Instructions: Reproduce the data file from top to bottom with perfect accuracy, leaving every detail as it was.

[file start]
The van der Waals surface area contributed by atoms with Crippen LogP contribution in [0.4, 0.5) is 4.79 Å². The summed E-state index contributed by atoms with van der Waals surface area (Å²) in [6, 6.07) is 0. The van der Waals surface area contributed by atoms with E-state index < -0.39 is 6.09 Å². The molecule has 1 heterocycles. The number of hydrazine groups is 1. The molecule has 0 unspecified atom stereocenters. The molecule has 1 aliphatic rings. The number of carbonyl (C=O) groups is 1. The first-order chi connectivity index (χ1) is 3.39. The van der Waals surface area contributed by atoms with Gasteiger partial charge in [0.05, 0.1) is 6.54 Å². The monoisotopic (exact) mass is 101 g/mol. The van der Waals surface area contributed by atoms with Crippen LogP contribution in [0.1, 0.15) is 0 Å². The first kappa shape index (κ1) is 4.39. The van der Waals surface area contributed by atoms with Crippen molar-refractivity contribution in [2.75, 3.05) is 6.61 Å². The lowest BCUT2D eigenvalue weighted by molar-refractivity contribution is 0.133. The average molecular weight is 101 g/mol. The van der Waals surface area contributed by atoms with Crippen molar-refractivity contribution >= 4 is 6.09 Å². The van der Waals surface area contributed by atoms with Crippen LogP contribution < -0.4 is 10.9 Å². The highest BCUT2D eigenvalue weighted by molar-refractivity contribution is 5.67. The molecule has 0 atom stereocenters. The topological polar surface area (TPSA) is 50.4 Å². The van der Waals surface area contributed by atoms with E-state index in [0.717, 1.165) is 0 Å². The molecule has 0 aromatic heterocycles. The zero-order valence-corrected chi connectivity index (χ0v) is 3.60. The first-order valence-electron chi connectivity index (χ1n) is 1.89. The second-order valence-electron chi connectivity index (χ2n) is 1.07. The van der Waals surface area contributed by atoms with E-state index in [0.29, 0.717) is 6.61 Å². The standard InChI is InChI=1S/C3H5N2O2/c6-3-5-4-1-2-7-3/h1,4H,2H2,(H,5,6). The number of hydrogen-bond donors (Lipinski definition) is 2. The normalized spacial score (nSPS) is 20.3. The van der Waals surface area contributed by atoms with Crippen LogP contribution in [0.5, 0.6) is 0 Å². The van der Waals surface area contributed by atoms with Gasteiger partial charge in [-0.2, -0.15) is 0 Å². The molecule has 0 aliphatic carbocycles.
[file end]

The van der Waals surface area contributed by atoms with Crippen LogP contribution in [0.4, 0.5) is 4.79 Å². The summed E-state index contributed by atoms with van der Waals surface area (Å²) in [6, 6.07) is 0. The van der Waals surface area contributed by atoms with E-state index < -0.39 is 6.09 Å². The molecule has 1 heterocycles. The number of hydrazine groups is 1. The molecule has 0 unspecified atom stereocenters. The molecule has 1 aliphatic rings. The number of carbonyl (C=O) groups is 1. The first-order chi connectivity index (χ1) is 3.39. The van der Waals surface area contributed by atoms with Gasteiger partial charge in [0.05, 0.1) is 6.54 Å². The monoisotopic (exact) mass is 101 g/mol. The van der Waals surface area contributed by atoms with Crippen LogP contribution in [0.1, 0.15) is 0 Å². The first kappa shape index (κ1) is 4.39. The van der Waals surface area contributed by atoms with Crippen molar-refractivity contribution in [2.75, 3.05) is 6.61 Å². The lowest BCUT2D eigenvalue weighted by molar-refractivity contribution is 0.133. The average molecular weight is 101 g/mol. The van der Waals surface area contributed by atoms with Crippen molar-refractivity contribution >= 4 is 6.09 Å². The van der Waals surface area contributed by atoms with Crippen LogP contribution < -0.4 is 10.9 Å². The highest BCUT2D eigenvalue weighted by molar-refractivity contribution is 5.67. The molecule has 0 atom stereocenters. The topological polar surface area (TPSA) is 50.4 Å². The van der Waals surface area contributed by atoms with E-state index in [0.717, 1.165) is 0 Å². The molecule has 0 aromatic heterocycles. The zero-order valence-corrected chi connectivity index (χ0v) is 3.60. The first-order valence-electron chi connectivity index (χ1n) is 1.89. The second-order valence-electron chi connectivity index (χ2n) is 1.07. The van der Waals surface area contributed by atoms with E-state index in [0.29, 0.717) is 6.61 Å². The standard InChI is InChI=1S/C3H5N2O2/c6-3-5-4-1-2-7-3/h1,4H,2H2,(H,5,6). The number of hydrogen-bond donors (Lipinski definition) is 2. The normalized spacial score (nSPS) is 20.3. The van der Waals surface area contributed by atoms with Crippen LogP contribution in [0.5, 0.6) is 0 Å². The van der Waals surface area contributed by atoms with Gasteiger partial charge in [-0.2, -0.15) is 0 Å². The molecule has 0 aliphatic carbocycles.